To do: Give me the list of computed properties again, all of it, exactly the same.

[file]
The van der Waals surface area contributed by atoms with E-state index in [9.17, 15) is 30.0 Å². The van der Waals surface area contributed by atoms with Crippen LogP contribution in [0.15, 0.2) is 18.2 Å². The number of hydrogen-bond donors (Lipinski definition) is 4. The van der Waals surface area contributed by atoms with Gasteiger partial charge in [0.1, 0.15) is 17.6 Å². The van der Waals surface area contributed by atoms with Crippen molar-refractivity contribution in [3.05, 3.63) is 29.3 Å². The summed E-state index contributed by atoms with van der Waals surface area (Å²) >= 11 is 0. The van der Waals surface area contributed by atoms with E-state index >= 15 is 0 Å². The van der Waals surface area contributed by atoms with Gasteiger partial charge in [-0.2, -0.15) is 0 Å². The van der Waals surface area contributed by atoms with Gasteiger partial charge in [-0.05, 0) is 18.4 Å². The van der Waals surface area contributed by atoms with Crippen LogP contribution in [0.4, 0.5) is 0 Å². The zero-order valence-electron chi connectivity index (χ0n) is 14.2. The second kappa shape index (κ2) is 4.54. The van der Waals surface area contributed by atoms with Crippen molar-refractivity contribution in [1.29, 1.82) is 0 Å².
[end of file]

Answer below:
The van der Waals surface area contributed by atoms with E-state index in [9.17, 15) is 30.0 Å². The van der Waals surface area contributed by atoms with Crippen LogP contribution in [0.15, 0.2) is 18.2 Å². The number of hydrogen-bond donors (Lipinski definition) is 4. The van der Waals surface area contributed by atoms with Gasteiger partial charge in [0.1, 0.15) is 17.6 Å². The van der Waals surface area contributed by atoms with Crippen molar-refractivity contribution in [3.05, 3.63) is 29.3 Å². The summed E-state index contributed by atoms with van der Waals surface area (Å²) >= 11 is 0. The van der Waals surface area contributed by atoms with E-state index >= 15 is 0 Å². The van der Waals surface area contributed by atoms with Gasteiger partial charge in [-0.2, -0.15) is 0 Å². The van der Waals surface area contributed by atoms with Gasteiger partial charge in [-0.05, 0) is 18.4 Å². The van der Waals surface area contributed by atoms with Crippen LogP contribution in [0.4, 0.5) is 0 Å². The zero-order valence-electron chi connectivity index (χ0n) is 14.2. The second kappa shape index (κ2) is 4.54. The van der Waals surface area contributed by atoms with Crippen molar-refractivity contribution in [1.29, 1.82) is 0 Å².